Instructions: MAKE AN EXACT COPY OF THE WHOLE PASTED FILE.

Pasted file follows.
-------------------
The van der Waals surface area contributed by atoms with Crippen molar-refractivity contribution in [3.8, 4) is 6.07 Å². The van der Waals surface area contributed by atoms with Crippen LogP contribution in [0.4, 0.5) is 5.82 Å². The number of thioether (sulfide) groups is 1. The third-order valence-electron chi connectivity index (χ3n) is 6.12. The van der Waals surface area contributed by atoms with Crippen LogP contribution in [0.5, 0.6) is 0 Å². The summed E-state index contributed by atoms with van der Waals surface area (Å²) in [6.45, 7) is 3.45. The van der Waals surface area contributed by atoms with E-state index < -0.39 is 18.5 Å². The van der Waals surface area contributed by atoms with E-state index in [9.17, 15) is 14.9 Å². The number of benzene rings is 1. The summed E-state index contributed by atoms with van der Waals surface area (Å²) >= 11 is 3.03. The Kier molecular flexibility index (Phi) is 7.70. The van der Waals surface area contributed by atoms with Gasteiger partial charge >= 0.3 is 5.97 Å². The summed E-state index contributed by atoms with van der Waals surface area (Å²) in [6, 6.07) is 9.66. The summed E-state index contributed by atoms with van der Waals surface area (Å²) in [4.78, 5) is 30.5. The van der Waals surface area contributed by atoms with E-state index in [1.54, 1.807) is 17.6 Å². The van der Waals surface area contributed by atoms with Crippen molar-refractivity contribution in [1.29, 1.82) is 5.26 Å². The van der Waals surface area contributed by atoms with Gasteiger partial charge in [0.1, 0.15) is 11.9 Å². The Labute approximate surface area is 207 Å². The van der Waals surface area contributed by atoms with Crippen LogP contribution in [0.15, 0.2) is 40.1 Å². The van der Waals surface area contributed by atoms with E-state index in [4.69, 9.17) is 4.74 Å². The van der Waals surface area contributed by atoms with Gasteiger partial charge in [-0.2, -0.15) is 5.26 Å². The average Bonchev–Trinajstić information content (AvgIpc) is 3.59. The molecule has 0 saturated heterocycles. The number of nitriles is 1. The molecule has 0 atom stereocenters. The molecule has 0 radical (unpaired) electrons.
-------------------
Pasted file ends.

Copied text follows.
The van der Waals surface area contributed by atoms with Crippen molar-refractivity contribution in [3.8, 4) is 6.07 Å². The van der Waals surface area contributed by atoms with Crippen LogP contribution in [0.4, 0.5) is 5.82 Å². The number of thioether (sulfide) groups is 1. The third-order valence-electron chi connectivity index (χ3n) is 6.12. The van der Waals surface area contributed by atoms with Crippen LogP contribution in [0.5, 0.6) is 0 Å². The summed E-state index contributed by atoms with van der Waals surface area (Å²) in [6.45, 7) is 3.45. The van der Waals surface area contributed by atoms with E-state index < -0.39 is 18.5 Å². The van der Waals surface area contributed by atoms with E-state index in [9.17, 15) is 14.9 Å². The number of benzene rings is 1. The summed E-state index contributed by atoms with van der Waals surface area (Å²) >= 11 is 3.03. The Kier molecular flexibility index (Phi) is 7.70. The van der Waals surface area contributed by atoms with Gasteiger partial charge >= 0.3 is 5.97 Å². The summed E-state index contributed by atoms with van der Waals surface area (Å²) in [6, 6.07) is 9.66. The summed E-state index contributed by atoms with van der Waals surface area (Å²) in [4.78, 5) is 30.5. The van der Waals surface area contributed by atoms with E-state index in [1.54, 1.807) is 17.6 Å². The van der Waals surface area contributed by atoms with Crippen molar-refractivity contribution in [1.29, 1.82) is 5.26 Å². The van der Waals surface area contributed by atoms with Gasteiger partial charge in [0.1, 0.15) is 11.9 Å². The Labute approximate surface area is 207 Å². The van der Waals surface area contributed by atoms with Crippen LogP contribution in [0.15, 0.2) is 40.1 Å². The van der Waals surface area contributed by atoms with E-state index in [4.69, 9.17) is 4.74 Å². The van der Waals surface area contributed by atoms with Gasteiger partial charge in [-0.2, -0.15) is 5.26 Å². The average Bonchev–Trinajstić information content (AvgIpc) is 3.59. The molecule has 0 saturated heterocycles. The number of nitriles is 1. The molecule has 0 atom stereocenters. The molecule has 0 radical (unpaired) electrons.